A schoolboy is in a coma after he collapsed while attempting a bizarre new craze called 'thumb blowing'.
Sam Thomas, 12, copied an internet video instructing youngsters how to use the dangerous fainting game to get high.
The craze sees kids put their thumbs in their mouth, squeeze their chests and repeatedly blow through their fingers until they hyperventilate.
But Sam, of Newquay, Cornwall, blacked out while trying the 'thumb blowing' stunt with friends. He managed to get back to his feet and staggered to school but soon felt pins and needles and started to feel faint.
Sam's horrified parents Celia and Robert Thomas raced to the school to find their little boy's body 'shutting down'.
He was rushed to hospital where doctors feared he would suffer brain damage and were forced to put Sam in medically-induced coma while they ran further tests.
Sam was in the coma for 36 hours and has since recovered – but his family have issued a warning against 'thumb blowing'.
Robert, 47, told his local news agency: "I picked him up and he had no blue in his eyes, they were all black.
"There was nothing I could do to help him. He didn't know who I was, he couldn't talk, couldn't walk.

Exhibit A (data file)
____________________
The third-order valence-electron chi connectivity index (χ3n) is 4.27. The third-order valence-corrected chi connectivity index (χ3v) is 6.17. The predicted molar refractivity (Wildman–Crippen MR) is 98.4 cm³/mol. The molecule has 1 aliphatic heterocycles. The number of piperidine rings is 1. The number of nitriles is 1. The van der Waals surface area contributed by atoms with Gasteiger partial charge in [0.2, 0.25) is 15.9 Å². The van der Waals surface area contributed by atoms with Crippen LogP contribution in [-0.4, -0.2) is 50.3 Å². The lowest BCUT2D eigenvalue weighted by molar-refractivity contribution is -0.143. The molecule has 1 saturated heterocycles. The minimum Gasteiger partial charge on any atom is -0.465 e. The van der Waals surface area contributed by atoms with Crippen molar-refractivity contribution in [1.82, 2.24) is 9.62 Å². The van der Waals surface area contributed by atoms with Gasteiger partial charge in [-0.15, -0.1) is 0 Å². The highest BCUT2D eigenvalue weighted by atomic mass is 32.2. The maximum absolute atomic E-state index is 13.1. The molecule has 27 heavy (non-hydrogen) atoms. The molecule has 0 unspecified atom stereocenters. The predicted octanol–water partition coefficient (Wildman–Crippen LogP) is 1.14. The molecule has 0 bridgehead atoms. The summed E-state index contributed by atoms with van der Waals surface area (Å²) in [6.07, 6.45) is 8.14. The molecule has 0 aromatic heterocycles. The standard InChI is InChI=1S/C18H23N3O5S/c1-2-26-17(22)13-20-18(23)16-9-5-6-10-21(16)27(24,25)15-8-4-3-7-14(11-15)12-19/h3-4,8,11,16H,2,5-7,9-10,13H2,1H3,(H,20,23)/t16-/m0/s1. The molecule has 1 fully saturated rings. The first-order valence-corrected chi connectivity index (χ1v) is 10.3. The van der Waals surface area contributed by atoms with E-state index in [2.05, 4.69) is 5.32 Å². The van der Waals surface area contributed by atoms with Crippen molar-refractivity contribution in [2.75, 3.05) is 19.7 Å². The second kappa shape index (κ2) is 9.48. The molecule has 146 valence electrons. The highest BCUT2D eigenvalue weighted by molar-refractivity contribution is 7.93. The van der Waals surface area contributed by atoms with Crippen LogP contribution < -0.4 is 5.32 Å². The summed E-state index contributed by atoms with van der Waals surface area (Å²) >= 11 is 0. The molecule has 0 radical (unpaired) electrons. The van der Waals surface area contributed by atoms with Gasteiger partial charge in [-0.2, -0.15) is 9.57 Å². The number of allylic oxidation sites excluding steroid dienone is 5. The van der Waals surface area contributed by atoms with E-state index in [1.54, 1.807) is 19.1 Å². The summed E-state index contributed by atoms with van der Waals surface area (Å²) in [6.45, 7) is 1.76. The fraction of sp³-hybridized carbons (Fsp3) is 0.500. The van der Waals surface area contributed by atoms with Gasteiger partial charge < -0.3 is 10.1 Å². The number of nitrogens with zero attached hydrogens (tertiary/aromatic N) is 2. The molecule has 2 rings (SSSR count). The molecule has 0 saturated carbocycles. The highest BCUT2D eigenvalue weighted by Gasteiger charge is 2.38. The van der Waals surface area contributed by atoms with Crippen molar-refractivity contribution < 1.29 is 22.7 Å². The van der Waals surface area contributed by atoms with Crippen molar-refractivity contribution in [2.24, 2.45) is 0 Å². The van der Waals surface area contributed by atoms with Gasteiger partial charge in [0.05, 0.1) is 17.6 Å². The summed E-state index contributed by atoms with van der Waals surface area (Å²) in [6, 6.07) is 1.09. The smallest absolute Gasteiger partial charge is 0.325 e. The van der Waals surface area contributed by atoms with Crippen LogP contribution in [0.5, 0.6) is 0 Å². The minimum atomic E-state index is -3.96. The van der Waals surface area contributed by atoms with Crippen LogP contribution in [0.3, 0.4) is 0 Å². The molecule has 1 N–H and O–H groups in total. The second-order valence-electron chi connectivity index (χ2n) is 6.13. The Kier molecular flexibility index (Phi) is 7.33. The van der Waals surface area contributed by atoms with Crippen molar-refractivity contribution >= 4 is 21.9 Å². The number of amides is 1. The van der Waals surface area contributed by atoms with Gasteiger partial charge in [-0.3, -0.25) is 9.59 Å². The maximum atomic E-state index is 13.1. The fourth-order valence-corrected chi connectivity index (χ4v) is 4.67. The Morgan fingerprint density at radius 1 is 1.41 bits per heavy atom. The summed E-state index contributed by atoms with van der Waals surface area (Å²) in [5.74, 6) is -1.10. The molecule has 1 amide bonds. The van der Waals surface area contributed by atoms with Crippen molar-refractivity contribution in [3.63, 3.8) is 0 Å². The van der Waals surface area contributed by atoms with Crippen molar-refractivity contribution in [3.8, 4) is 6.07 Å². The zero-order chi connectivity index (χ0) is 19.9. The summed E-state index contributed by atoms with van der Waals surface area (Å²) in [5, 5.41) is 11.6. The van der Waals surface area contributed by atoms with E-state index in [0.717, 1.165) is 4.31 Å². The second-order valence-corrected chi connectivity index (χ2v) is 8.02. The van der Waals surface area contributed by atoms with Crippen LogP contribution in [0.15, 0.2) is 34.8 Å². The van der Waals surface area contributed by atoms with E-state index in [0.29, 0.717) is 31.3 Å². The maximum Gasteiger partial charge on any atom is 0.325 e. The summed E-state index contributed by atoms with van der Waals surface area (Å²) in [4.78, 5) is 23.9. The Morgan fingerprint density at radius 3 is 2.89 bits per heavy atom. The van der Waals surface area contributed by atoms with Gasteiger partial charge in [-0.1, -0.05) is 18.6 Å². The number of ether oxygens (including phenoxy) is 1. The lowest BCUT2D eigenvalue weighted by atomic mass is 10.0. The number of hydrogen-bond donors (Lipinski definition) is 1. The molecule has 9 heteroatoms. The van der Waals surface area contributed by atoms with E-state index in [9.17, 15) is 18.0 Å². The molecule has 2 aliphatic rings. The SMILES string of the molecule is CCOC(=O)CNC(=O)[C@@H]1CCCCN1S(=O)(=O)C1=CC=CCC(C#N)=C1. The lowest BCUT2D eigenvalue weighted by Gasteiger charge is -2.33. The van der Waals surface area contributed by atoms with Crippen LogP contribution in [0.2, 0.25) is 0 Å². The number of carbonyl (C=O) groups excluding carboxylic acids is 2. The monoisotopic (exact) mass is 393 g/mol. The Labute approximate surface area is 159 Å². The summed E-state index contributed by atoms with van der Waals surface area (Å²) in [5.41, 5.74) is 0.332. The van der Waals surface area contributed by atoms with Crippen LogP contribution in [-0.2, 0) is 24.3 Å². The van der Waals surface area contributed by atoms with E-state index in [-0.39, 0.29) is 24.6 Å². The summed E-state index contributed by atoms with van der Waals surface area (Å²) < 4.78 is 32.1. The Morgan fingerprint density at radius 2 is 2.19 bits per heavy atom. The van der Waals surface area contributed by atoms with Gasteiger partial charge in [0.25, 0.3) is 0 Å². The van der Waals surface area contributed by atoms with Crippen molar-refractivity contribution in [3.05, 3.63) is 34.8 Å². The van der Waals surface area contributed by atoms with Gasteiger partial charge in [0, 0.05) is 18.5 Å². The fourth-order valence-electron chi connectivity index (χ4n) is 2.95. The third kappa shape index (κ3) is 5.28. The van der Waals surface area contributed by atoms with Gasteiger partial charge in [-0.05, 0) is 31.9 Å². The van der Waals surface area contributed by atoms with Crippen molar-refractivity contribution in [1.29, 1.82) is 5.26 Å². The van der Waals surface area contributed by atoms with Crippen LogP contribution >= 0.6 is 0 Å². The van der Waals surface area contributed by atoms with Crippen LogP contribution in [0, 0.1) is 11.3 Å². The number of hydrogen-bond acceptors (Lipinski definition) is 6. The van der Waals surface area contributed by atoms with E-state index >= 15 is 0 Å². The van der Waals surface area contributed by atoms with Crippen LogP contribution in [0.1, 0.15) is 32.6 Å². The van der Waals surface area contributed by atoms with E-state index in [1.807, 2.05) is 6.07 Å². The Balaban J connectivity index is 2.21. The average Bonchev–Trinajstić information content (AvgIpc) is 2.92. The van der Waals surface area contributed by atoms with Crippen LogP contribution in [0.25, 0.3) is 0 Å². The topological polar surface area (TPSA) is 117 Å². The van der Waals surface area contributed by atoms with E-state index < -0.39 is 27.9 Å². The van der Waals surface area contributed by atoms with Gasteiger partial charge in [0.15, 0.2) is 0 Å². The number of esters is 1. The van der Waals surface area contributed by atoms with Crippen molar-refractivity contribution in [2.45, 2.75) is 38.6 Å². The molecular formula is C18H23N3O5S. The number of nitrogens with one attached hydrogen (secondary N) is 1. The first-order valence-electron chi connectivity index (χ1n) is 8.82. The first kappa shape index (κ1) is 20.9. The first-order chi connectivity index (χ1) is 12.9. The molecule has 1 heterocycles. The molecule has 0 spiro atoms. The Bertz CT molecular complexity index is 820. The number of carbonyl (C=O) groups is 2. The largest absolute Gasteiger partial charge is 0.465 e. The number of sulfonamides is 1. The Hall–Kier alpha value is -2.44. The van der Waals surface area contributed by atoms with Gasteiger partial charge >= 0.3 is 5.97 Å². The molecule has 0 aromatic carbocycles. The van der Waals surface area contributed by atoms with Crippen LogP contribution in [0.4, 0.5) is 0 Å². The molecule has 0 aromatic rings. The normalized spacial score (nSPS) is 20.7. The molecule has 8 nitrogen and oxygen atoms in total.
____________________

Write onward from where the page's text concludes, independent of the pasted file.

"We went to the doctors and they called an ambulance. They needed to know more about what happened as they were really worried."
His anxious family sat helplessly at his bedside as medics waited to see if the youngster had suffered permanent brain damage.
Celia, 43, said: "He needed neurological rest but they couldn't assure us he was going to be OK. We didn't know if he was going to wake up knowing us. It was a long 36 hours.
"The next day they came to wake him but he took a while to come round and he didn't talk for a while.
"We had never heard of this thumb blowing craze before, that's also what was really worrying. We were in disbelief that this could be so dangerous.
"It's caused death before and many more children have suffered brain damage. Children at that age don't understand things like this, there's no fear or danger.
"It's really important children understand the risks and we'd encourage parents to talk to their children about this.
"I'm not angry or cross, because children are children. But no one wants to go though the 36 hours we did."
Sam is slowly recovering from his ordeal but has had to cut down on sports and swimming. His parents are desperate to warn other youngsters of the perils of copying dangerous fainting games they see on the web.
Various versions of the stunt are listed online – known by a variety of names from the funky chicken to the space monkey.
They involve hyperventilating or squeezing the carotid artery in the neck for a few seconds – achieving a momentary high.
Sam's school Newquay Tretherras Academy said it had acted 'instantly' to warn children not to try the dangerous stunt.
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